July 8, 1998
NASA's most powerful X-ray observatory has successfully completed a month-long series of tests in the extreme heat, cold, and airless conditions it will encounter in space during its five-year mission to shed new light on some of the darkest mysteries of the universe.
The Advanced X-ray Astrophysics Facility was put through the rigorous testing as it was alternately heated and cooled in a special vacuum chamber at TRW Space and Electronics Group in Redondo Beach, Calif., NASA's prime contractor for the observatory.
"Successful completion of thermal vacuum testing marks a significant step in readying the observatory for launch aboard the Space Shuttle in January," said Fred Wojtalik, manager of the Observatory Projects Office at NASA's Marshall Space Flight Center in Huntsville, Ala.
"The observatory is a complex, highly sophisticated, precision instrument," explained Wojtalik. "We are pleased with the outcome of the testing, and are very proud of the tremendous team of NASA and contractor technicians, engineers and scientists that came together and worked hard to meet this challenging task."
Testing began in May after the observatory was raised into the 60-foot thermal vacuum chamber at TRW. Testing was completed on June 20.
During the tests the Advanced X-ray Astrophysics Facility was exposed to 232 degree heat and 195 degree below zero Fahrenheit cold. During four temperature cycles, all elements of the observatory - the spacecraft, telescope, and science instruments - were checked out. Computer commands directing the observatory to perform certain functions were sent from test consoles at TRW to all Advanced X-ray Astrophysics Facility components. A team of contractor and NASA engineers and scientists monitored and evaluated the results.
Commands were also sent from, and test data monitored at, the Advanced X-ray Astrophysics Facility Operations Control Center in Cambridge, Mass., as part of the test series. The observatory will be managed and controlled from the Operations Control Center after launch.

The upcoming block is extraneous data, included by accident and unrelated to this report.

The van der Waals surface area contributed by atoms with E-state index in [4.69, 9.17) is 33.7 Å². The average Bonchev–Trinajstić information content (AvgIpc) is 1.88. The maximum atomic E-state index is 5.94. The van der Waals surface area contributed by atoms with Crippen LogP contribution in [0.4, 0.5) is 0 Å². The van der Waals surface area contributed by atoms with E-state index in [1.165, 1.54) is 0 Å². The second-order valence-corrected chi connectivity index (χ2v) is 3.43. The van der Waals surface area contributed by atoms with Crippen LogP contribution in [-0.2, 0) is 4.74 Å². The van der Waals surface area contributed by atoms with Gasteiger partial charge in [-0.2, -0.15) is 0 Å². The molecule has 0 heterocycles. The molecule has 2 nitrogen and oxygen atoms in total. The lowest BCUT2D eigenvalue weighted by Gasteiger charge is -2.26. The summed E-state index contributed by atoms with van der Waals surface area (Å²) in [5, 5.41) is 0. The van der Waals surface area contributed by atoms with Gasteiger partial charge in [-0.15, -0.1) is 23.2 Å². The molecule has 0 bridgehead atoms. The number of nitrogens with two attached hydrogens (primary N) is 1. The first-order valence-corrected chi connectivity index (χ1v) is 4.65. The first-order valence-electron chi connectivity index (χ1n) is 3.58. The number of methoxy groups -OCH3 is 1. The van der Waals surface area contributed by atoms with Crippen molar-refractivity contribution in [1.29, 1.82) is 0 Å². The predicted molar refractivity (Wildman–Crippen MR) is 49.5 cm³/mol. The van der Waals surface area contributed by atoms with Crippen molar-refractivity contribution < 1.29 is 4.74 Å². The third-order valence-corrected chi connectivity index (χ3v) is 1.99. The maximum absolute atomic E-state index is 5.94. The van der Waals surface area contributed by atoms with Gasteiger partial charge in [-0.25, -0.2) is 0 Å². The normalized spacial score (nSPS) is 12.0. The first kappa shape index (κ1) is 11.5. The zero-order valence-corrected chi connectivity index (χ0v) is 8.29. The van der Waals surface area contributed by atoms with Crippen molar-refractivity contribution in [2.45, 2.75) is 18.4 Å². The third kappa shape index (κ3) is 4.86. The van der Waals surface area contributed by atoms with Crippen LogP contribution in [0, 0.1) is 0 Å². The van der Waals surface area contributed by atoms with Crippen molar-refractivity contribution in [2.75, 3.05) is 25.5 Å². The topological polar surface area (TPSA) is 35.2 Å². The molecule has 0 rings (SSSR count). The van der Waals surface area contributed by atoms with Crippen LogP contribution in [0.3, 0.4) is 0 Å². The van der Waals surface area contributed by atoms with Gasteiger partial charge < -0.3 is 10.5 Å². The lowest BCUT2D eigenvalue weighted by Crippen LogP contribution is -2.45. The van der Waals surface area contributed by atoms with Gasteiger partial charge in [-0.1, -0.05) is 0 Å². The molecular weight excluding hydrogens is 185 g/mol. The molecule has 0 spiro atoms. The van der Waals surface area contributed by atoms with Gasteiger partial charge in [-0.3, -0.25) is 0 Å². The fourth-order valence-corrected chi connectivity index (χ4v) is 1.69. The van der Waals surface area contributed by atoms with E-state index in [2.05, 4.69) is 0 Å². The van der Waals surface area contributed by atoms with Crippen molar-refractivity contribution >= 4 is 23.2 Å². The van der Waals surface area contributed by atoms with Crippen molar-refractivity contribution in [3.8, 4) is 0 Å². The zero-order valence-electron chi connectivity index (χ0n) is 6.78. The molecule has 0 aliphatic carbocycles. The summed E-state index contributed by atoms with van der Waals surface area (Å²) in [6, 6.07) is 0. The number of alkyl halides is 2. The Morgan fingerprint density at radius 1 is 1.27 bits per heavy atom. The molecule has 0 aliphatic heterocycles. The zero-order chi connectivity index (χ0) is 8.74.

"As is usually the case, we identified a few issues to be resolved before launch," said Wojtalik. "Overall, however, the observatory performed exceptionally well."
The observatory test team discovered a mechanical problem with one of the primary science instruments, the Imaging Spectrometer. A door protecting the instrument did not function when commanded by test controllers.
"We do these tests to check and double check every aspect of satellite operation that could affect the ultimate success of the science mission," said Craig Staresinich, TRW Advanced X-ray Astrophysics Facility program manager. "Discovering a problem now is a success. Discovering a problem later, after launch, would be a failure."
A team of NASA and contractor engineers are studying the mechanical problem and developing a plan to correct it. The instrument will be sent back to its builder, Lockheed-Martin Astronautics in Denver, Colo., where it will be repaired while the rest of the observatory continues other testing. This should still allow an on-time delivery of the observatory to NASA's Kennedy Space Center, Fla., in August, where it will be readied for launch in January.
With a resolving power 10 times greater than previous X-ray telescopes, the new X-ray observatory will provide scientists with views of previously invisible X-ray sources, including black holes, exploding stars and interstellar gasses. The third of NASA's Great Observatories, it will join the Compton Gamma Ray Observatory and the Hubble Space Telescope in orbit.
The Advanced X-ray Astrophysics Facility program is managed by the Marshall Center for the Office of Space Science, NASA Headquarters, Washington, D.C. TRW Space & Electronics Group is assembling the observatory and doing verification testing. The Advanced X-ray Astrophysics Facility Operations Control Center is operated by the Smithsonian Astrophysical Observatory. Using glass purchased from Schott Glaswerke, Mainz, Germany, the telescope's mirrors were built by Raytheon Optical Systems Inc., Danbury, Conn. The mirrors were coated by Optical Coating Laboratory, Inc., Santa Rosa, Calif., and assembled by EastmanKodak Co., Rochester, N.Y.
The Advanced X-ray Astrophysics Facility Charge-Coupled Device Imaging Spectrometer was developed by Pennsylvania State University, University Park, Pa., and the Massachusetts Institute of Technology (MIT), Cambridge. One diffraction grating was developed by MIT, the other by the Space Research Organization Netherlands, Utrecht, Netherlands, in collaboration with the Max Planck Institute, Garching, Germany. The High Resolution Camera was built by the Smithsonian Astrophysical Observatory. Ball Aerospace & Technologies Corporation of Boulder, Colo., developed the aspect camera and the Science Instrument Module.
Note to editors: Digital images to accompany this release are available via the World Wide Web at the following URL: http://chandra.harvard.edu/resources/
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